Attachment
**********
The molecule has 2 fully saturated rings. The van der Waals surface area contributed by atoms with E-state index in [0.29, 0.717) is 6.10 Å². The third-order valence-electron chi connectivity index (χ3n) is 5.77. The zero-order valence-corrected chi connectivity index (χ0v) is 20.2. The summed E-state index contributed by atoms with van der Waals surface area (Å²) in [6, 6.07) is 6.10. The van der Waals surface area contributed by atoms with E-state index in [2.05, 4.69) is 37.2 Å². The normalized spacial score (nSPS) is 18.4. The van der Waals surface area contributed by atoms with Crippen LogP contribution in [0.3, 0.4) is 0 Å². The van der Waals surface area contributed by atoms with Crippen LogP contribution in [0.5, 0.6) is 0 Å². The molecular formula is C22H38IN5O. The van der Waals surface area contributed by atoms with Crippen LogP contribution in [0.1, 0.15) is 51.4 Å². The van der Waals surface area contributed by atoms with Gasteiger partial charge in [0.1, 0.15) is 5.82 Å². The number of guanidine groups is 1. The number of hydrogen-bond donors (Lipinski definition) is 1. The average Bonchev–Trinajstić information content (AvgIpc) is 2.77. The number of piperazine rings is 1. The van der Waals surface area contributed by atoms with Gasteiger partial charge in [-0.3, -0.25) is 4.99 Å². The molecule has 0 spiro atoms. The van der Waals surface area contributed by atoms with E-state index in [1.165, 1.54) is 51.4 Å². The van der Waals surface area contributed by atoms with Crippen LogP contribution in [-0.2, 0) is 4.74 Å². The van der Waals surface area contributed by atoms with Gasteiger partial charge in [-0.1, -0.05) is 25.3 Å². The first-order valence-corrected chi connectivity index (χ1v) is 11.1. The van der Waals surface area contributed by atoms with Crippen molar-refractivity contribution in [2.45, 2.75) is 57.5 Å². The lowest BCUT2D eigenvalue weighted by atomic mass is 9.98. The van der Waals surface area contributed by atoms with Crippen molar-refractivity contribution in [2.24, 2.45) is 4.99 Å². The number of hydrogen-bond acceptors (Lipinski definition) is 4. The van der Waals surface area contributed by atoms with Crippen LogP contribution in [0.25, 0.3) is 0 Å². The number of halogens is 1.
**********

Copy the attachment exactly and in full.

The molecule has 2 fully saturated rings. The van der Waals surface area contributed by atoms with E-state index in [0.29, 0.717) is 6.10 Å². The third-order valence-electron chi connectivity index (χ3n) is 5.77. The zero-order valence-corrected chi connectivity index (χ0v) is 20.2. The summed E-state index contributed by atoms with van der Waals surface area (Å²) in [6, 6.07) is 6.10. The van der Waals surface area contributed by atoms with E-state index in [2.05, 4.69) is 37.2 Å². The normalized spacial score (nSPS) is 18.4. The van der Waals surface area contributed by atoms with Crippen LogP contribution in [0.3, 0.4) is 0 Å². The van der Waals surface area contributed by atoms with Crippen LogP contribution in [0.5, 0.6) is 0 Å². The molecular formula is C22H38IN5O. The van der Waals surface area contributed by atoms with Crippen LogP contribution in [0.1, 0.15) is 51.4 Å². The van der Waals surface area contributed by atoms with Gasteiger partial charge in [0.1, 0.15) is 5.82 Å². The number of guanidine groups is 1. The number of hydrogen-bond donors (Lipinski definition) is 1. The average Bonchev–Trinajstić information content (AvgIpc) is 2.77. The number of piperazine rings is 1. The van der Waals surface area contributed by atoms with Gasteiger partial charge in [-0.3, -0.25) is 4.99 Å². The molecule has 0 spiro atoms. The van der Waals surface area contributed by atoms with E-state index in [1.165, 1.54) is 51.4 Å². The van der Waals surface area contributed by atoms with Crippen LogP contribution in [-0.2, 0) is 4.74 Å². The van der Waals surface area contributed by atoms with Gasteiger partial charge in [-0.1, -0.05) is 25.3 Å². The first-order valence-corrected chi connectivity index (χ1v) is 11.1. The van der Waals surface area contributed by atoms with Crippen molar-refractivity contribution in [2.45, 2.75) is 57.5 Å². The lowest BCUT2D eigenvalue weighted by atomic mass is 9.98. The van der Waals surface area contributed by atoms with Crippen molar-refractivity contribution in [2.24, 2.45) is 4.99 Å². The number of hydrogen-bond acceptors (Lipinski definition) is 4. The van der Waals surface area contributed by atoms with Crippen LogP contribution in [0.25, 0.3) is 0 Å². The number of halogens is 1.